I remember the first time I played solitaire—no, not on a computer. Computer solitaire didn’t exist yet. (Yes, I know that dates me).
My grandmother was tired of my whining about being bored and sat me down with a pack of cards and showed me how to play. She said it was super hard to win, but on the first try I did win.
“Beginner’s luck!” she exclaimed, and I scratched my head in confusion as I had never heard the term before. She explained that sometimes when you’re starting out on something you get lucky and get it all right the first time. It doesn’t always happen, but once in a while the stars align and everything works out the way you want.
Does this happen in public relations? Can you get a massive dose of beginner’s luck and have everything fall into place the first time? It might work that way occasionally; it could work against you, too.
A colleague decided to start a business after his old one fizzled out. The old business was selling lawn care products; the new one was him doing lawn maintenance himself. He had gotten word that people in his community needed help beautifying the area after a severe drought, so he thought he would pounce.
His PR idea was to visit every community board he could find and talk about lawn care. If there was a Facebook page for a community or a city event, he was there talking about his new business or just lawns in general. He scoured the Internet looking for people who might mention the city and surrounding areas and how to handle grass and other vegetation.
Now normally this kind of thing takes a while. Sure, people needed help, but just talking about it doesn’t always help. For whatever reason—tenacity, passion, the drought, or something else—he struck a nerve. His business took off in no time. He had experienced real beginner’s luck in that the first time he tried a PR tactic for his business it succeeded—a rarity.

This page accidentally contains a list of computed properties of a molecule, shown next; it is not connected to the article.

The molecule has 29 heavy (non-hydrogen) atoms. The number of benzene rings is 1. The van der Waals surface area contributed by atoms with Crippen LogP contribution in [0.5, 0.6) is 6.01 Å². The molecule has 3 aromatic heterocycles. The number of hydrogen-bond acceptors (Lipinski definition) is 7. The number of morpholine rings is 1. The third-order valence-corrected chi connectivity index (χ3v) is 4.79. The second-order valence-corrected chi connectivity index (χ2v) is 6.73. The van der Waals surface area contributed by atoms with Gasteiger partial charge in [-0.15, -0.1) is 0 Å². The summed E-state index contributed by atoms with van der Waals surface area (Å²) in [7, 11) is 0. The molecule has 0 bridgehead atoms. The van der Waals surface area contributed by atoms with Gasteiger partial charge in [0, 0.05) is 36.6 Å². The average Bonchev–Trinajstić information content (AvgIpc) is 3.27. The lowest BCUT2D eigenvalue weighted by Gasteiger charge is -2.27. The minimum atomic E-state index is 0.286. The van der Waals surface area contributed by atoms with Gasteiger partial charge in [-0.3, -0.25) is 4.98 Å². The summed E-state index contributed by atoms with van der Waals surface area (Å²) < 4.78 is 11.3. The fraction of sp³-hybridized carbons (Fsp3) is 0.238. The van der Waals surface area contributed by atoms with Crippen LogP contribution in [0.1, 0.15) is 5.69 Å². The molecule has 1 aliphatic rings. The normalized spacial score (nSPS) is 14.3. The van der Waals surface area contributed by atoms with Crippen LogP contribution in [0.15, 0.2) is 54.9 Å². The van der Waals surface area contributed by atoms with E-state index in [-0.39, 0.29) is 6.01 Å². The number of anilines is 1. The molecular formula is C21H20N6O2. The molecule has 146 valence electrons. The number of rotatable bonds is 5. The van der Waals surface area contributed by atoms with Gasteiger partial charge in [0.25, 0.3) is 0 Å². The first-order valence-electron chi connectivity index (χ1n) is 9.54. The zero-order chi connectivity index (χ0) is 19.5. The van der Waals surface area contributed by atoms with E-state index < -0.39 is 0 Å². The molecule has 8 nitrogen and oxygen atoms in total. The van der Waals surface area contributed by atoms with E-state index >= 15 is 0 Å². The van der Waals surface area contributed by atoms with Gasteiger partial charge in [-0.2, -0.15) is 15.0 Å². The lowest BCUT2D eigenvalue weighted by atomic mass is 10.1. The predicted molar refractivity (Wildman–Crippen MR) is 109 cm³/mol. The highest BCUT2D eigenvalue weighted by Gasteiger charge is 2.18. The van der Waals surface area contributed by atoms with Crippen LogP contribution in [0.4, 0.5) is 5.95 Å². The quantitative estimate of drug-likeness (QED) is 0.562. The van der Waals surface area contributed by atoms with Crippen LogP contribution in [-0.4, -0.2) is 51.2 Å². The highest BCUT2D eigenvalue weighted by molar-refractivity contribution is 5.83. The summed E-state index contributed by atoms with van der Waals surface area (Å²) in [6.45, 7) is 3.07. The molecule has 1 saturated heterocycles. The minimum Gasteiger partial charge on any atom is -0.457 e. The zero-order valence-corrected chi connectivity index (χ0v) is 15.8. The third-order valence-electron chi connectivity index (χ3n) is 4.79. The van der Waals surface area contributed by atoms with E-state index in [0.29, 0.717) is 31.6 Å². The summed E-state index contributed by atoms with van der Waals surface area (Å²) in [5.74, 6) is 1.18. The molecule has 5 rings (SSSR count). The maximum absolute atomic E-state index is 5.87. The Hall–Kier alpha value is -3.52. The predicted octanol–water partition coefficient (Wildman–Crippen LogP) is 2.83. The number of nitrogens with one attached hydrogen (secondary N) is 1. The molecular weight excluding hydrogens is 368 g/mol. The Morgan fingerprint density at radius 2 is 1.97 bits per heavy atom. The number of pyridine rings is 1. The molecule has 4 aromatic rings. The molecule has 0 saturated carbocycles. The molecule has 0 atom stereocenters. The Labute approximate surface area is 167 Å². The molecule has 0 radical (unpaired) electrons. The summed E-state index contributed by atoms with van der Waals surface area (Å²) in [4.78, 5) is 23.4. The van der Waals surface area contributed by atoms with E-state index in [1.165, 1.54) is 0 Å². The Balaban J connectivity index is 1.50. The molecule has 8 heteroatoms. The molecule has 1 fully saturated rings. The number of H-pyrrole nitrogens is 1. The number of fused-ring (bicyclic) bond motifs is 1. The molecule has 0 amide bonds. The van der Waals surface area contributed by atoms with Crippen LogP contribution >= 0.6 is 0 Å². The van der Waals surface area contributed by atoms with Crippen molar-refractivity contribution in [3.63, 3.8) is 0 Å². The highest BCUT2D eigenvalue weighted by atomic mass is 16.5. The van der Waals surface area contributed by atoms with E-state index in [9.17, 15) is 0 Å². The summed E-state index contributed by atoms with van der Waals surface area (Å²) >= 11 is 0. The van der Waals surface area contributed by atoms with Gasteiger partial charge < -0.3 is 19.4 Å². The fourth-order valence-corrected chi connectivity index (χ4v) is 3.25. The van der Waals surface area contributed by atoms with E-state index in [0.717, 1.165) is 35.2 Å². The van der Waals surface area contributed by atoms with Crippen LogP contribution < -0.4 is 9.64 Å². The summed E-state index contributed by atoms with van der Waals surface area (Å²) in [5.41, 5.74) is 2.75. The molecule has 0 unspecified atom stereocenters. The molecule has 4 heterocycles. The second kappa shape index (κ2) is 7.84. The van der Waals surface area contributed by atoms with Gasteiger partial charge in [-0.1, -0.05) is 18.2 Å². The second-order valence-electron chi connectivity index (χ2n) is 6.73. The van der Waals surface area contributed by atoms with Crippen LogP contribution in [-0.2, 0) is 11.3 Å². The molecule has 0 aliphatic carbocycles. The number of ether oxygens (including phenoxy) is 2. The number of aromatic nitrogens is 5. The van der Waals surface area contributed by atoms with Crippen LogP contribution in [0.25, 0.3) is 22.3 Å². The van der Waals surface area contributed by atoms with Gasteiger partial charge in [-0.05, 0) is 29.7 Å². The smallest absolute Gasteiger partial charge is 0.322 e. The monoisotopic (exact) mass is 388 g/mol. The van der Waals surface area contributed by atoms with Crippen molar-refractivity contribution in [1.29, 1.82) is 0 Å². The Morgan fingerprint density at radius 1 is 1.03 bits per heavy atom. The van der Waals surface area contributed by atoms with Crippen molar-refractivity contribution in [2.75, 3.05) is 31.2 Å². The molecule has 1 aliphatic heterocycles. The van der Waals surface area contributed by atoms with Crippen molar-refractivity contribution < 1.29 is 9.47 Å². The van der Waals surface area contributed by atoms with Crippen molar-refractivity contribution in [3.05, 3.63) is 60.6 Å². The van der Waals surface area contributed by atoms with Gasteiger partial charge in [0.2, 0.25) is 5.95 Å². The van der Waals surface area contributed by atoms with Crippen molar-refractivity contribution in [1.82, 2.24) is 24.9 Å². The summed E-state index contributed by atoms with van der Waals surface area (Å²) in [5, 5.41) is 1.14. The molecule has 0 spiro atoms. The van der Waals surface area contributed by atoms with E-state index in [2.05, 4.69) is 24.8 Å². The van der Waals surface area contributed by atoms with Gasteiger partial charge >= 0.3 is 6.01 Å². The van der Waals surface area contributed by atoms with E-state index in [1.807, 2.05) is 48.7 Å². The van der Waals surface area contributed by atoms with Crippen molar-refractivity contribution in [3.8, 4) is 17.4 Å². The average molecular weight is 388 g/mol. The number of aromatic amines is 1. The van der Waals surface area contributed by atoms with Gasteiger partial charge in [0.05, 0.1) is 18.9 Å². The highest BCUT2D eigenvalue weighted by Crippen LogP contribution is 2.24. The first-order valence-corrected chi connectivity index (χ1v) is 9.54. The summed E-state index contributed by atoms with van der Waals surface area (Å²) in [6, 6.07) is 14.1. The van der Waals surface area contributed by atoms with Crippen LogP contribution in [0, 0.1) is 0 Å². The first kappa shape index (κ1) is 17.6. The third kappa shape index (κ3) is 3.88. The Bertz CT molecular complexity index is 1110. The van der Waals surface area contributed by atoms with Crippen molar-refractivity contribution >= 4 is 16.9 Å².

Unfortunately, this story doesn’t have the happiest of endings. You see, though he had early success with his campaign, the follow-up was a bit of a dud. And the follow-up to that was an even bigger dud. People got tired of seeing this guy’s name pop up all over talking about lawn care. Eventually, people realized they just didn’t need his help with their lawns anymore, and that was that.
A lot of PR success comes from trial and error. You try something, such as writing blogs, and it sort of works. You learn what to fix up and try something else, like writing shorter blogs and posting them as guest posts. That works a little better, and so on and so forth.
When you have quick “beginner’s luck” like my friend, you don’t have that trial period. You run the risk of a burnout. Sometimes it’s because you keep assuming what you did before should keep working when it won’t and sometimes you just run into whatever the opposite of beginner’s luck is.
Whatever the case, if you do find yourself on a sudden, early hot streak, prepare well ahead of time to figure out what your next move is so you don’t run into trouble.
Have you ever had a case of business beginner’s luck?
Mickie Kennedy is the founder of eReleases. A version of this article first appeared on the PR Fuel blog.